Recent News

Vrep | Motorcycle Training for 2015

The Vermont Rider Education Program was established in 1990 to offer motorcycle rider training to anyone who wishes to enjoy the sport of motorcycling. The Program offers instructional courses to make your motorcycling safer and more enjoyableDetails here

Driver Restoration Day

Governor Peter Shumlin and Chittenden County State’s Attorney TJ Donovan announced a pilot Driver Restoration Day to be held in Burlington on March 20 to help Vermonters in Chittenden, Franklin, Grand Isle, Lamoille, and Washington counties who have had their licenses suspended for failure to pay traffic tickets get their driving privileges reinstated. The effort is aimed at ensuring lower-income Vermonters are not forced to make choices between paying for overdue tickets or daily necessities and increasing public safety. Details here

Registration Plate Visibility Issues

The Vermont Department of Motor Vehicles (DMV) has commenced a public awareness campaign to address the issue of proper display and visibility of license plates. Partnering with DMV on this effort are inspection stations, car dealerships and law enforcement officers.

Safety Message

Drive Time -- Safety Tips for VT Drivers

Information, tips and reminders from VT State Police, VT Department of Motor Vehicles, VT Agency of Transportation, VT Sheriffs Association, and the AARP Driver Safety Program.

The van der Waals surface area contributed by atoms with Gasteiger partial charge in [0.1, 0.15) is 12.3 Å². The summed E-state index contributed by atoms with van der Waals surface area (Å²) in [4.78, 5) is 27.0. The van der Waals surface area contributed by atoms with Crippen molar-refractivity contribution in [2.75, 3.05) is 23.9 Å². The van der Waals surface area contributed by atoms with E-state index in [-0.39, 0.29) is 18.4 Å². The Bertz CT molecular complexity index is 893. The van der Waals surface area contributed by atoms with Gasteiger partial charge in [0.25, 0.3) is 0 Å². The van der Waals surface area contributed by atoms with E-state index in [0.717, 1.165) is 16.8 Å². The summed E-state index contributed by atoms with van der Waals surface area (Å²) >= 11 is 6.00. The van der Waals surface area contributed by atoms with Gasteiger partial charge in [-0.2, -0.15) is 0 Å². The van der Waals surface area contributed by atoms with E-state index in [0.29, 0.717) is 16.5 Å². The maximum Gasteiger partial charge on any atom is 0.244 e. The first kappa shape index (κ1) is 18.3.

How to Stay Safe around Trains

Recent tragedies on the tracks are reminders that trains and the vehicles we drive are not in the same weight class, and in a crash everybody loses. Prevent crashes and stay safe by following these tips:

  • Never stop on the tracks. In other words, don’t approach them until you can see clearly that there’s room for your entire vehicle on the other side. You cannot be sure the driver in front of you will keep moving. And remember to stay at least 15 but no more than 50 feet from the tracks.
  • If there’s no crossing signal, it doesn’t necessarily mean there’s no train. Always expect a train and be sure to look both ways and listen.
  • Always stop and wait until the train passes when gates are lowered or lights flashing, and make sure all tracks are clear before proceeding. Even in Vermont, there may be more than one.
  • Never try to beat the train. They are often closer and moving faster than you think. Trains may take a mile or more to stop, and can rarely stop before hitting you.
  • If you become stuck on the tracks and a train approaches, run away from the tracks but in the direction the train is coming from, to avoid being injured by your vehicle when it’s hit.
  • Remember that train tracks are not pedestrian walkways. A train can arrive at any time and can’t always be heard. Cross tracks only at a designated crossing, and wait well back from the tracks for the train to pass, then check to be sure there isn’t another train before crossing.
  • When riding a bicycle, take extra care to avoid getting a wheel stuck on the tracks. If necessary, dismount and walk the bike across when all is clear.

Never play chicken with a train! They cannot stop quickly or swerve to avoid hitting us; it’s our job to stay safely out of their way. 

Mission Statement

“With a commitment to excellence, the dedicated employees of DMV strive to provide the highest level of customer service through the administration of motor vehicle laws and the promotion of highway safety.”

Integrity, Accountability, Professionalism and Accuracy/Quality of Information are the DMV's Core Values.

 Robert D. Ide, Commissioner

802-828-2000 or 888-99-VERMONT (888-998-3766)